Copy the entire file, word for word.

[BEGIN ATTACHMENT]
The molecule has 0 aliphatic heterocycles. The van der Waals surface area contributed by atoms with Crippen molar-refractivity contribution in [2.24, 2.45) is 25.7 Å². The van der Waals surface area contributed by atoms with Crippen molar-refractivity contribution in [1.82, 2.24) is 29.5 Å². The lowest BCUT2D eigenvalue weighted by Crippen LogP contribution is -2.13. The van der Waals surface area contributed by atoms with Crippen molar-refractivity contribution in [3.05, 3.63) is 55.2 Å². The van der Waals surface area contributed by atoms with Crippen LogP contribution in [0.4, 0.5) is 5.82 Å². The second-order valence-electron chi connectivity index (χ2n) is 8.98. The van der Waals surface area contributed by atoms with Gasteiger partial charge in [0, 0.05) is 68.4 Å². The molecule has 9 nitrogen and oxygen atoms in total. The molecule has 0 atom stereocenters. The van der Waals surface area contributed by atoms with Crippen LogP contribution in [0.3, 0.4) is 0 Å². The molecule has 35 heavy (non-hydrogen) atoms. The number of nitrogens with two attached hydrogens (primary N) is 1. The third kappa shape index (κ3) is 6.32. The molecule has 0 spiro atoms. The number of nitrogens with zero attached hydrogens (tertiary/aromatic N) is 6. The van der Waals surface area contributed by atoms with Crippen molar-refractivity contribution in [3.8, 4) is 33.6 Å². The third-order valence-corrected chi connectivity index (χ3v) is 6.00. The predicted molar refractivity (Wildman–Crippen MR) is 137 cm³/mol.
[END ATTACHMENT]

The molecule has 0 aliphatic heterocycles. The van der Waals surface area contributed by atoms with Crippen molar-refractivity contribution in [2.24, 2.45) is 25.7 Å². The van der Waals surface area contributed by atoms with Crippen molar-refractivity contribution in [1.82, 2.24) is 29.5 Å². The lowest BCUT2D eigenvalue weighted by Crippen LogP contribution is -2.13. The van der Waals surface area contributed by atoms with Crippen molar-refractivity contribution in [3.05, 3.63) is 55.2 Å². The van der Waals surface area contributed by atoms with Crippen LogP contribution in [0.4, 0.5) is 5.82 Å². The second-order valence-electron chi connectivity index (χ2n) is 8.98. The van der Waals surface area contributed by atoms with Gasteiger partial charge in [0, 0.05) is 68.4 Å². The molecule has 9 nitrogen and oxygen atoms in total. The molecule has 0 atom stereocenters. The van der Waals surface area contributed by atoms with Crippen LogP contribution in [0.3, 0.4) is 0 Å². The molecule has 35 heavy (non-hydrogen) atoms. The number of nitrogens with two attached hydrogens (primary N) is 1. The third kappa shape index (κ3) is 6.32. The molecule has 0 spiro atoms. The number of nitrogens with zero attached hydrogens (tertiary/aromatic N) is 6. The van der Waals surface area contributed by atoms with Crippen molar-refractivity contribution in [3.8, 4) is 33.6 Å². The third-order valence-corrected chi connectivity index (χ3v) is 6.00. The predicted molar refractivity (Wildman–Crippen MR) is 137 cm³/mol.